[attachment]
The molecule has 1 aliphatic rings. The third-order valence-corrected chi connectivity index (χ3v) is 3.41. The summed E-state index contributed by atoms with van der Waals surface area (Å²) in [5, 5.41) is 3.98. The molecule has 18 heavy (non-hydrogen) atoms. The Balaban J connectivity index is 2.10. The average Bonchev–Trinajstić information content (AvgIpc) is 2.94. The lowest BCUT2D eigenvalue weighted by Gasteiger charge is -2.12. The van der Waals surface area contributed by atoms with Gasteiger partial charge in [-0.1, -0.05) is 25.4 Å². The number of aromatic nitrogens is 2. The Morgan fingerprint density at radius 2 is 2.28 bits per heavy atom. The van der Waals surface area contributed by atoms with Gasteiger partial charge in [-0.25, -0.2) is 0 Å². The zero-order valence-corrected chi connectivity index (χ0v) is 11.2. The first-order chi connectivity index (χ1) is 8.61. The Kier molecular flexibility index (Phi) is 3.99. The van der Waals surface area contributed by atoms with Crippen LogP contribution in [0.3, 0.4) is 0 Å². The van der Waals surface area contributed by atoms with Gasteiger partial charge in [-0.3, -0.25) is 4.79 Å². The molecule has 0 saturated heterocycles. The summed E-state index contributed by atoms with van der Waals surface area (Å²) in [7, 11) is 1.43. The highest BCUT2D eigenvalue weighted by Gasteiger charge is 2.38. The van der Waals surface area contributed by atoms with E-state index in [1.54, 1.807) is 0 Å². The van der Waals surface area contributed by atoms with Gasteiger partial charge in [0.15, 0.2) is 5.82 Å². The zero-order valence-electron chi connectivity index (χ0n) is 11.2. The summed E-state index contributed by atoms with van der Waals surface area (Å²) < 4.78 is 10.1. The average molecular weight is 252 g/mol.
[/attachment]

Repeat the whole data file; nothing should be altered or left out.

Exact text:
The molecule has 1 aliphatic rings. The third-order valence-corrected chi connectivity index (χ3v) is 3.41. The summed E-state index contributed by atoms with van der Waals surface area (Å²) in [5, 5.41) is 3.98. The molecule has 18 heavy (non-hydrogen) atoms. The Balaban J connectivity index is 2.10. The average Bonchev–Trinajstić information content (AvgIpc) is 2.94. The lowest BCUT2D eigenvalue weighted by Gasteiger charge is -2.12. The van der Waals surface area contributed by atoms with Gasteiger partial charge in [-0.1, -0.05) is 25.4 Å². The number of aromatic nitrogens is 2. The Morgan fingerprint density at radius 2 is 2.28 bits per heavy atom. The van der Waals surface area contributed by atoms with Gasteiger partial charge in [-0.25, -0.2) is 0 Å². The zero-order valence-corrected chi connectivity index (χ0v) is 11.2. The first-order chi connectivity index (χ1) is 8.61. The Kier molecular flexibility index (Phi) is 3.99. The van der Waals surface area contributed by atoms with Crippen LogP contribution in [0.3, 0.4) is 0 Å². The van der Waals surface area contributed by atoms with Gasteiger partial charge in [-0.3, -0.25) is 4.79 Å². The molecule has 0 saturated heterocycles. The summed E-state index contributed by atoms with van der Waals surface area (Å²) in [7, 11) is 1.43. The highest BCUT2D eigenvalue weighted by Gasteiger charge is 2.38. The van der Waals surface area contributed by atoms with E-state index in [1.54, 1.807) is 0 Å². The van der Waals surface area contributed by atoms with Gasteiger partial charge in [0.15, 0.2) is 5.82 Å². The zero-order valence-electron chi connectivity index (χ0n) is 11.2. The summed E-state index contributed by atoms with van der Waals surface area (Å²) < 4.78 is 10.1. The average molecular weight is 252 g/mol.